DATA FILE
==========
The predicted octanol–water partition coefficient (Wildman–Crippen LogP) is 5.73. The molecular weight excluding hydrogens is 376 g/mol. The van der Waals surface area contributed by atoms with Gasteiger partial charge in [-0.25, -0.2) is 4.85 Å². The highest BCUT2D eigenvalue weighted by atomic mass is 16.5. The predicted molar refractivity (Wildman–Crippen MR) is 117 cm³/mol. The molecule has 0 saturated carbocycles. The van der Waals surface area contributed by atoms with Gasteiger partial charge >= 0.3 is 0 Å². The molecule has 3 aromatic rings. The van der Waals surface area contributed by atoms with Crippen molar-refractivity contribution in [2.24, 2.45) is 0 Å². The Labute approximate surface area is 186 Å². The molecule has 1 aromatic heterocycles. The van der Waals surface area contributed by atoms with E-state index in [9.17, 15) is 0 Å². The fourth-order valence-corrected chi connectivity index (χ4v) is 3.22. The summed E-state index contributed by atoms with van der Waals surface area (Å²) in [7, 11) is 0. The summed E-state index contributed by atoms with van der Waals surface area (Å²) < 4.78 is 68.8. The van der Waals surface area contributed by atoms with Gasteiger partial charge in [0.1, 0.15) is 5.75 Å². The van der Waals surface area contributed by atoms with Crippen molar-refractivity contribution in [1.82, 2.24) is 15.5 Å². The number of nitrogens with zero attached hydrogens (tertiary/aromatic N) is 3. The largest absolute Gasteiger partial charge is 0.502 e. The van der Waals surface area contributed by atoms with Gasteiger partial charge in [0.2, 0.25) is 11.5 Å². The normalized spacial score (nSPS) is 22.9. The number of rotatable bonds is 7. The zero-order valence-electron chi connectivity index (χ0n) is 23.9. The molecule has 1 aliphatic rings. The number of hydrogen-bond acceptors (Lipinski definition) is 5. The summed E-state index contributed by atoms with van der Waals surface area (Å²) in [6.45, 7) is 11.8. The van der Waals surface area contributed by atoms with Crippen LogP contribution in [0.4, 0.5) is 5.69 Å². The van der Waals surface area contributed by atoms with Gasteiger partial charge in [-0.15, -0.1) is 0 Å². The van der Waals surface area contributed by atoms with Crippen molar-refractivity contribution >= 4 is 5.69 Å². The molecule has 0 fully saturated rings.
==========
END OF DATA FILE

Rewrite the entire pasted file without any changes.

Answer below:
The predicted octanol–water partition coefficient (Wildman–Crippen LogP) is 5.73. The molecular weight excluding hydrogens is 376 g/mol. The van der Waals surface area contributed by atoms with Gasteiger partial charge in [-0.25, -0.2) is 4.85 Å². The highest BCUT2D eigenvalue weighted by atomic mass is 16.5. The predicted molar refractivity (Wildman–Crippen MR) is 117 cm³/mol. The molecule has 0 saturated carbocycles. The van der Waals surface area contributed by atoms with Gasteiger partial charge >= 0.3 is 0 Å². The molecule has 3 aromatic rings. The van der Waals surface area contributed by atoms with Crippen molar-refractivity contribution in [2.24, 2.45) is 0 Å². The Labute approximate surface area is 186 Å². The molecule has 1 aromatic heterocycles. The van der Waals surface area contributed by atoms with E-state index in [9.17, 15) is 0 Å². The fourth-order valence-corrected chi connectivity index (χ4v) is 3.22. The summed E-state index contributed by atoms with van der Waals surface area (Å²) in [7, 11) is 0. The summed E-state index contributed by atoms with van der Waals surface area (Å²) < 4.78 is 68.8. The van der Waals surface area contributed by atoms with Gasteiger partial charge in [0.1, 0.15) is 5.75 Å². The van der Waals surface area contributed by atoms with Crippen molar-refractivity contribution in [1.82, 2.24) is 15.5 Å². The number of nitrogens with zero attached hydrogens (tertiary/aromatic N) is 3. The largest absolute Gasteiger partial charge is 0.502 e. The van der Waals surface area contributed by atoms with Gasteiger partial charge in [0.2, 0.25) is 11.5 Å². The normalized spacial score (nSPS) is 22.9. The number of rotatable bonds is 7. The zero-order valence-electron chi connectivity index (χ0n) is 23.9. The molecule has 1 aliphatic rings. The number of hydrogen-bond acceptors (Lipinski definition) is 5. The summed E-state index contributed by atoms with van der Waals surface area (Å²) in [6.45, 7) is 11.8. The van der Waals surface area contributed by atoms with Crippen LogP contribution in [0.4, 0.5) is 5.69 Å². The van der Waals surface area contributed by atoms with Gasteiger partial charge in [-0.15, -0.1) is 0 Å². The van der Waals surface area contributed by atoms with Crippen molar-refractivity contribution >= 4 is 5.69 Å². The molecule has 0 fully saturated rings.